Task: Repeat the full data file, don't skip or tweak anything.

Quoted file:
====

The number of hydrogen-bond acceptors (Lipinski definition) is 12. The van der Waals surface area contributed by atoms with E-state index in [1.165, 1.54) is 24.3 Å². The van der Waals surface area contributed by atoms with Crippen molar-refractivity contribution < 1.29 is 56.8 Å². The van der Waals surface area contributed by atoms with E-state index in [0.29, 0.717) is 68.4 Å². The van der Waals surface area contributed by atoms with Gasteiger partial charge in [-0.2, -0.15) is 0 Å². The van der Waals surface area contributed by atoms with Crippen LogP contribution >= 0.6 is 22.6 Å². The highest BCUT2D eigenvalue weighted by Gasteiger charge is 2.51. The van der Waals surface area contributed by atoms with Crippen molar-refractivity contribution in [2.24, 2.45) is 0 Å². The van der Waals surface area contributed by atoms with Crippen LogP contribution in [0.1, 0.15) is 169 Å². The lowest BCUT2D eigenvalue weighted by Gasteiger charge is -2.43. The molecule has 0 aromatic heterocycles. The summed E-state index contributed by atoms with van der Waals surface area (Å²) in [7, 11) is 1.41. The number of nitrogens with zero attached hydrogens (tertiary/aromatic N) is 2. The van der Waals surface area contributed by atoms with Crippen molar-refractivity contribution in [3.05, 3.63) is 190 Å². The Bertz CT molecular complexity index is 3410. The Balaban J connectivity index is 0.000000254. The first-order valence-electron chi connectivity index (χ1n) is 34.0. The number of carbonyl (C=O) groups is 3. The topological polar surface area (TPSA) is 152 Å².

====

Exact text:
The number of hydrogen-bond acceptors (Lipinski definition) is 12. The van der Waals surface area contributed by atoms with E-state index in [1.165, 1.54) is 24.3 Å². The van der Waals surface area contributed by atoms with Crippen molar-refractivity contribution < 1.29 is 56.8 Å². The van der Waals surface area contributed by atoms with E-state index in [0.29, 0.717) is 68.4 Å². The van der Waals surface area contributed by atoms with Gasteiger partial charge in [-0.2, -0.15) is 0 Å². The van der Waals surface area contributed by atoms with Crippen LogP contribution >= 0.6 is 22.6 Å². The highest BCUT2D eigenvalue weighted by Gasteiger charge is 2.51. The van der Waals surface area contributed by atoms with Crippen molar-refractivity contribution in [2.24, 2.45) is 0 Å². The van der Waals surface area contributed by atoms with Crippen LogP contribution in [0.1, 0.15) is 169 Å². The lowest BCUT2D eigenvalue weighted by Gasteiger charge is -2.43. The molecule has 0 aromatic heterocycles. The summed E-state index contributed by atoms with van der Waals surface area (Å²) in [7, 11) is 1.41. The number of nitrogens with zero attached hydrogens (tertiary/aromatic N) is 2. The van der Waals surface area contributed by atoms with Crippen molar-refractivity contribution in [3.05, 3.63) is 190 Å². The Bertz CT molecular complexity index is 3410. The Balaban J connectivity index is 0.000000254. The first-order valence-electron chi connectivity index (χ1n) is 34.0. The number of carbonyl (C=O) groups is 3. The topological polar surface area (TPSA) is 152 Å².